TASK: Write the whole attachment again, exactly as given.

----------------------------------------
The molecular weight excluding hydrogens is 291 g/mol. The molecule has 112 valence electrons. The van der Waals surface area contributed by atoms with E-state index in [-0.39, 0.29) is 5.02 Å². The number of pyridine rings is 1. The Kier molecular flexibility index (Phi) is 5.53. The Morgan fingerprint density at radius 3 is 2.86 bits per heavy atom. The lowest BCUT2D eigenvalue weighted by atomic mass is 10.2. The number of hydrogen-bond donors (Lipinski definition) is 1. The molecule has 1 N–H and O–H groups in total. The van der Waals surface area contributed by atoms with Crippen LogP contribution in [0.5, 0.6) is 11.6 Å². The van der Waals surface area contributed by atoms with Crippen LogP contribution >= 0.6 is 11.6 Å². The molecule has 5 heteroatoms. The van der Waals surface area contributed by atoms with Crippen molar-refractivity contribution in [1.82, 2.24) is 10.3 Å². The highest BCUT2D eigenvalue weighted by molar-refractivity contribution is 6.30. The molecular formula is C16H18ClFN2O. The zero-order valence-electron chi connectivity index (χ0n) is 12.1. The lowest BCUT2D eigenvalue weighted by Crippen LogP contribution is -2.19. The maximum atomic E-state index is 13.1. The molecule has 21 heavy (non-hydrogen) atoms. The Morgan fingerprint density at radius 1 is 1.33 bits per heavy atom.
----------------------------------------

The molecular weight excluding hydrogens is 291 g/mol. The molecule has 112 valence electrons. The van der Waals surface area contributed by atoms with E-state index in [-0.39, 0.29) is 5.02 Å². The number of pyridine rings is 1. The Kier molecular flexibility index (Phi) is 5.53. The Morgan fingerprint density at radius 3 is 2.86 bits per heavy atom. The lowest BCUT2D eigenvalue weighted by atomic mass is 10.2. The number of hydrogen-bond donors (Lipinski definition) is 1. The molecule has 1 N–H and O–H groups in total. The van der Waals surface area contributed by atoms with Crippen LogP contribution in [0.5, 0.6) is 11.6 Å². The van der Waals surface area contributed by atoms with Crippen LogP contribution >= 0.6 is 11.6 Å². The molecule has 5 heteroatoms. The van der Waals surface area contributed by atoms with Crippen molar-refractivity contribution in [1.82, 2.24) is 10.3 Å². The highest BCUT2D eigenvalue weighted by molar-refractivity contribution is 6.30. The molecular formula is C16H18ClFN2O. The zero-order valence-electron chi connectivity index (χ0n) is 12.1. The lowest BCUT2D eigenvalue weighted by Crippen LogP contribution is -2.19. The maximum atomic E-state index is 13.1. The molecule has 21 heavy (non-hydrogen) atoms. The Morgan fingerprint density at radius 1 is 1.33 bits per heavy atom.